“I haven’t achieved anything yet, [and] it’s just a small step,” Dash said humbly.
This year, the Washington State India Trade Relations Action Committee, of which Dash is co-chair, held its first trade mission to Orissa, India, along with other community leaders from the state.
Vera Ing grew up in the Central and International Districts. She mentioned how much the districts have changed over the decades. She talked about how she and other activists worked together to secure funding to build public housing for low-income and elderly communities.
Thach Nguyen, founder and CEO of Thach Real Estate Group and co-founder of The Gift, spoke to the audience about the most defining moments in his life. He talked about how he was indicted for money laundering back in 1997. He started praying and later realized his life purpose. Instead of being selfish, he wanted to be selfless in the world.
When his father passed away from liver cancer, Nguyen found out that he had been working to help others. Nguyen had not known of this. He also realized that his purpose was to be an instrument to continue his dad’s legacy. It was a night to remember as the community was able to recognize and award the endless efforts of these great community leaders.
Lifetime achievement honorees
It just so happened that the three lifetime achievement honorees were all women. These honorees are very different in their respective contributions to the community.
Ruthann Kurose has spent the last four decades working in community activism. When she looks for political candidates to support, she looks for the “candidate’s willingness to speak up on important issues to inspire and galvanize young people.” She also mentioned that President Barack Obama has been a big influence and inspiration to her children. Kurose has served on the Bellevue College Board of Trustees, where she fought for minorities on campus. This year, she worked on the re-election campaign for Senator Patty Murray.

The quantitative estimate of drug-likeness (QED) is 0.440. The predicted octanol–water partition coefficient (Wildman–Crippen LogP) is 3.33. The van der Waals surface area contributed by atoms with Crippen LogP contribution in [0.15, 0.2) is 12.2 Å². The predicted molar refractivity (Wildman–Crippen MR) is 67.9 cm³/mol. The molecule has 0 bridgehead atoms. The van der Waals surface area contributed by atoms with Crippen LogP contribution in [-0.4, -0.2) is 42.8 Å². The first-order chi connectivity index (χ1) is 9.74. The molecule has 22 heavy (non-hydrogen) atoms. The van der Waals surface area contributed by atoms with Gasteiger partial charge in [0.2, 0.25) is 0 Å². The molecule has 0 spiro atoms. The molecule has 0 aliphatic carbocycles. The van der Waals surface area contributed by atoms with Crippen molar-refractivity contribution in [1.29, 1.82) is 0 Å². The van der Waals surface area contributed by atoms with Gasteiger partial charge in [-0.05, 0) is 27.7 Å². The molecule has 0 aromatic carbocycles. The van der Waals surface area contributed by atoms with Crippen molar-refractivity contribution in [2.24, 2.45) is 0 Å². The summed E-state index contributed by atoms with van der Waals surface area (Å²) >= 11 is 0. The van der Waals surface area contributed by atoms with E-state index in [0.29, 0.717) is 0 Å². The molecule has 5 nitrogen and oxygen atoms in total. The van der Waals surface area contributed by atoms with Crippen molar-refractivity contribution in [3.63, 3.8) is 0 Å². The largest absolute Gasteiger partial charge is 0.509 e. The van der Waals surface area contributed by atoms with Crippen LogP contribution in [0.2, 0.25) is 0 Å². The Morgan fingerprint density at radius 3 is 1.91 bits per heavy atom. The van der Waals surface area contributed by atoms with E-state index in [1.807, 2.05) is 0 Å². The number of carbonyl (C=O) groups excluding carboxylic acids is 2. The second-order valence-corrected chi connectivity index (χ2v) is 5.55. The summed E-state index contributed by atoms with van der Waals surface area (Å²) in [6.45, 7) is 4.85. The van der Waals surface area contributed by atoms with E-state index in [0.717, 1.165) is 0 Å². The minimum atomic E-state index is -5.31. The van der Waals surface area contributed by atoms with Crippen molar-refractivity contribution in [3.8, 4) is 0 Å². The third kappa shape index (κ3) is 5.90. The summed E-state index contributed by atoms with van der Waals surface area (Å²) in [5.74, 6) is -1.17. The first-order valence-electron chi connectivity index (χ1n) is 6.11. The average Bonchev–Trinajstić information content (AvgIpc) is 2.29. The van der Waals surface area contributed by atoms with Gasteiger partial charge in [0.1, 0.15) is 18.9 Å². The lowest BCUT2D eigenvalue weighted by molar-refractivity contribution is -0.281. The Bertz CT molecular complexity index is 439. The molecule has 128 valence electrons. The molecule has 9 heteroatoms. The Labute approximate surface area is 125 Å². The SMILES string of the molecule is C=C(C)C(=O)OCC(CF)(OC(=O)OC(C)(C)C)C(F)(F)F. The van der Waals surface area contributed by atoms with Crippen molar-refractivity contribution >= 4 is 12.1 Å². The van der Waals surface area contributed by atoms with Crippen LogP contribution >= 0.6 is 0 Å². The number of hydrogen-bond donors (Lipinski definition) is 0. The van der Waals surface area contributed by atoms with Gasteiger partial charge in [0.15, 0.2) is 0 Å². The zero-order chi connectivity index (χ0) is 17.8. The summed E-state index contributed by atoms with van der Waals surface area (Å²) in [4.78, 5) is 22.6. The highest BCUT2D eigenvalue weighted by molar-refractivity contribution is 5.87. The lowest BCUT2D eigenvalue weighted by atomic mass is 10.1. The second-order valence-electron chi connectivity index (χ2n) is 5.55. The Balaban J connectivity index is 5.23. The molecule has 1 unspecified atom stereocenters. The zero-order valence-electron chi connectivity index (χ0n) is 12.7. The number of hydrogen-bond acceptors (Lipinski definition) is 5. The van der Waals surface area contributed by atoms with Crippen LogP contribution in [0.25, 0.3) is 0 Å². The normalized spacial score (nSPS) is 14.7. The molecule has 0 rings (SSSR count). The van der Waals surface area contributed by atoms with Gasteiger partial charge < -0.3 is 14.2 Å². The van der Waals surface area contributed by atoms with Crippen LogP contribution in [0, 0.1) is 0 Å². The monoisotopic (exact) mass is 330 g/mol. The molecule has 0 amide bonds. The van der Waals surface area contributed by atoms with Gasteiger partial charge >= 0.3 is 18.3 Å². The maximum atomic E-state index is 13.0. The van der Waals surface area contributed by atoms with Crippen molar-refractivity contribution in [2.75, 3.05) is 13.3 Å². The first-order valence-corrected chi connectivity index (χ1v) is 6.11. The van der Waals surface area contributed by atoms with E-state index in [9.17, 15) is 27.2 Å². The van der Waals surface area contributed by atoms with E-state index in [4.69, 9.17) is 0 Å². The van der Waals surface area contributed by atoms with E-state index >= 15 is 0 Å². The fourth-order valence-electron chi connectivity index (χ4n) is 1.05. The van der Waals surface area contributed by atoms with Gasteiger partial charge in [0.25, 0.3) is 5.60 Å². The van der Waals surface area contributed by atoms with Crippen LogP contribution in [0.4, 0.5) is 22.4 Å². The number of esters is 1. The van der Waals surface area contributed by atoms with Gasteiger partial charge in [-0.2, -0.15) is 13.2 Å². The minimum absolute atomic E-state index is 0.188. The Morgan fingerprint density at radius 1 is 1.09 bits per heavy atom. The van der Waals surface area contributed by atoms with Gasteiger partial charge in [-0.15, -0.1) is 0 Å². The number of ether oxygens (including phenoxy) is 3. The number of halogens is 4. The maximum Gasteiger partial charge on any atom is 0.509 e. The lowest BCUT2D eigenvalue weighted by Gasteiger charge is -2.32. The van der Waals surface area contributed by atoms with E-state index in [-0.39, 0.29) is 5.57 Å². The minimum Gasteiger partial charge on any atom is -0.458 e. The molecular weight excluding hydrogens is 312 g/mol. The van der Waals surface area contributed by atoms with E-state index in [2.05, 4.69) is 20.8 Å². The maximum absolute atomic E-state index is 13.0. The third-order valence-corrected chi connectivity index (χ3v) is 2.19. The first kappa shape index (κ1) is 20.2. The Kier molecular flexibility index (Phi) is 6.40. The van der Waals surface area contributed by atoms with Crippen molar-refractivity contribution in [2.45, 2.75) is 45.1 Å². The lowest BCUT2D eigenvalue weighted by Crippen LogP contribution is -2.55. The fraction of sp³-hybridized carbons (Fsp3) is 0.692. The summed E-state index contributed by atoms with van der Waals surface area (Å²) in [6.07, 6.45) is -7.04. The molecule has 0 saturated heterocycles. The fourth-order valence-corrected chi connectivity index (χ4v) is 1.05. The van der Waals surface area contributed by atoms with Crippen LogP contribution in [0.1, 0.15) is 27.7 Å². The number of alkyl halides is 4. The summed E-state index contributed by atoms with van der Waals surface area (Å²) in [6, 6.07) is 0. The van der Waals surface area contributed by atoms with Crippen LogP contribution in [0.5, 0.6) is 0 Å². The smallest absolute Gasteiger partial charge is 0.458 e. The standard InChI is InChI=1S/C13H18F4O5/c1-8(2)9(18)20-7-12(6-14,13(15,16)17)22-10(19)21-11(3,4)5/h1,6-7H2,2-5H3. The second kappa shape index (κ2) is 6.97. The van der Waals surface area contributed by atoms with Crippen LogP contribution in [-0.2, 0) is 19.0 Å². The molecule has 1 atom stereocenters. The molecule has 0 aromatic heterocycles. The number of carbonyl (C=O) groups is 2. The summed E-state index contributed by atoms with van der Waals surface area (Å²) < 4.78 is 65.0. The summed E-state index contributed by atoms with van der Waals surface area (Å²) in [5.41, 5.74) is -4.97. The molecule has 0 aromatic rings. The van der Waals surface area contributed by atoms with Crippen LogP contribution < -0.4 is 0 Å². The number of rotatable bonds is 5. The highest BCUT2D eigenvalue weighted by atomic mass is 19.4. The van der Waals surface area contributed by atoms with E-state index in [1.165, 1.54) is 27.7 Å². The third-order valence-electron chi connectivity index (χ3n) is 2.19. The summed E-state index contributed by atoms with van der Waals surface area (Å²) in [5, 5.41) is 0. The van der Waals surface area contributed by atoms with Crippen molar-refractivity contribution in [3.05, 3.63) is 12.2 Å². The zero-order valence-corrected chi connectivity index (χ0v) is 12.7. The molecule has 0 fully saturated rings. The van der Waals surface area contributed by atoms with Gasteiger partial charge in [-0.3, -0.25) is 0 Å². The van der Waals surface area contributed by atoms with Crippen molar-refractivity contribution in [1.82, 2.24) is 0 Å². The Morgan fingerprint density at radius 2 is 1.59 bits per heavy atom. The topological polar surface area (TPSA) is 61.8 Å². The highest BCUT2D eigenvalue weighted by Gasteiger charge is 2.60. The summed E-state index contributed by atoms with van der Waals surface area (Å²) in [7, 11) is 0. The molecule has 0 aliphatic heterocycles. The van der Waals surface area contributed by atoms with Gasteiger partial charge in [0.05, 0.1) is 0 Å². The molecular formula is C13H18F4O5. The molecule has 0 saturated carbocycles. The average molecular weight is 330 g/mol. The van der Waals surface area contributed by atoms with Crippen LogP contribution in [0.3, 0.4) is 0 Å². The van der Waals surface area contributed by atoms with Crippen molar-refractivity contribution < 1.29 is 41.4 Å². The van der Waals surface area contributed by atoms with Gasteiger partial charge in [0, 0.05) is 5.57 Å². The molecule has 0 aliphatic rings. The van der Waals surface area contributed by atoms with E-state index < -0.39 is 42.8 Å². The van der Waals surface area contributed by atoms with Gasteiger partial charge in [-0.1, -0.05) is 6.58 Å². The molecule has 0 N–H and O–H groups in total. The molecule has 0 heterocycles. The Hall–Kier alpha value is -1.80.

Theresa Pan Hosley is soft-spoken, though her actions speak volumes. As president of the Chinese Reconciliation Project Foundation, Hosley has worked with the city of Tacoma in designing and constructing the four-acre Chinese Reconciliation Park and International Pavilion. The park was built with the idea that everyone is welcome in Tacoma, regardless of race or religion. She said she wanted to set an example and show other parts of the country how important cultural diversity is.
The third lifetime achievement honoree was Ellen Abellera. She said, “The community can make or unmake a leader, and the community has a great responsibility to inspire, encourage, mentor, love, support, and believe in them.” Abellera is the former executive director of the Washington State Commission on Asian Pacific American Affairs, by which she served as a bridge between the governor’s office and the Asian Pacific community. Though recently retired, Abellera continues to support the community by focusing her efforts on Seattle’s International Drop-In Center in its capital campaign.
The event was emceed by Colleen Fukui-Sketchley, corporate diversity affairs specialist for Nordstrom, Inc. ♦
Nina Huang can be reached at firstname.lastname@example.org.